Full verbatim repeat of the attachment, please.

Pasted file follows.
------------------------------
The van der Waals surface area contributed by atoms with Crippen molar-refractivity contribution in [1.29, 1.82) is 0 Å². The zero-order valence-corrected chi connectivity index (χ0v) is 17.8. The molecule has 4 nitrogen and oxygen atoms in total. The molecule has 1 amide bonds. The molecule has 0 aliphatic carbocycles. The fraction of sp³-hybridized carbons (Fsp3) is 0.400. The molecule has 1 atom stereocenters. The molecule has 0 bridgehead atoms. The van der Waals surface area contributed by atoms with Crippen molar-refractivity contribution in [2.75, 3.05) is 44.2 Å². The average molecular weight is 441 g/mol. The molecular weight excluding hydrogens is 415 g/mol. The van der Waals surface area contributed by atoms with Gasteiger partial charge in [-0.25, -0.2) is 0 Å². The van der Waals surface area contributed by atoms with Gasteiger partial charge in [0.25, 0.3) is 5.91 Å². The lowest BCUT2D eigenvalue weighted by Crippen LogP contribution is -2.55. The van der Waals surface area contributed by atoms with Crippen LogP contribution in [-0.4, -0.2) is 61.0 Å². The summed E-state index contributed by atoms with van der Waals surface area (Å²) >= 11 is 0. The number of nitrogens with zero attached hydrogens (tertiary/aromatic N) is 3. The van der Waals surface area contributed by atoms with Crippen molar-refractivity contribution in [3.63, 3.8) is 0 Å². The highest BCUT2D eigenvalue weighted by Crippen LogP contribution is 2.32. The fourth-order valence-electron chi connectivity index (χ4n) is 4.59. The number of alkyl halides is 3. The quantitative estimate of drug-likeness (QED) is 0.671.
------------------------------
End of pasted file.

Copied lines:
The van der Waals surface area contributed by atoms with Crippen molar-refractivity contribution in [1.29, 1.82) is 0 Å². The zero-order valence-corrected chi connectivity index (χ0v) is 17.8. The molecule has 4 nitrogen and oxygen atoms in total. The molecule has 1 amide bonds. The molecule has 0 aliphatic carbocycles. The fraction of sp³-hybridized carbons (Fsp3) is 0.400. The molecule has 1 atom stereocenters. The molecule has 0 bridgehead atoms. The van der Waals surface area contributed by atoms with Crippen molar-refractivity contribution in [2.75, 3.05) is 44.2 Å². The average molecular weight is 441 g/mol. The molecular weight excluding hydrogens is 415 g/mol. The van der Waals surface area contributed by atoms with Gasteiger partial charge in [-0.25, -0.2) is 0 Å². The van der Waals surface area contributed by atoms with Gasteiger partial charge in [0.25, 0.3) is 5.91 Å². The lowest BCUT2D eigenvalue weighted by Crippen LogP contribution is -2.55. The van der Waals surface area contributed by atoms with Crippen LogP contribution in [-0.4, -0.2) is 61.0 Å². The summed E-state index contributed by atoms with van der Waals surface area (Å²) >= 11 is 0. The number of nitrogens with zero attached hydrogens (tertiary/aromatic N) is 3. The van der Waals surface area contributed by atoms with Crippen molar-refractivity contribution in [3.63, 3.8) is 0 Å². The highest BCUT2D eigenvalue weighted by Crippen LogP contribution is 2.32. The fourth-order valence-electron chi connectivity index (χ4n) is 4.59. The number of alkyl halides is 3. The quantitative estimate of drug-likeness (QED) is 0.671.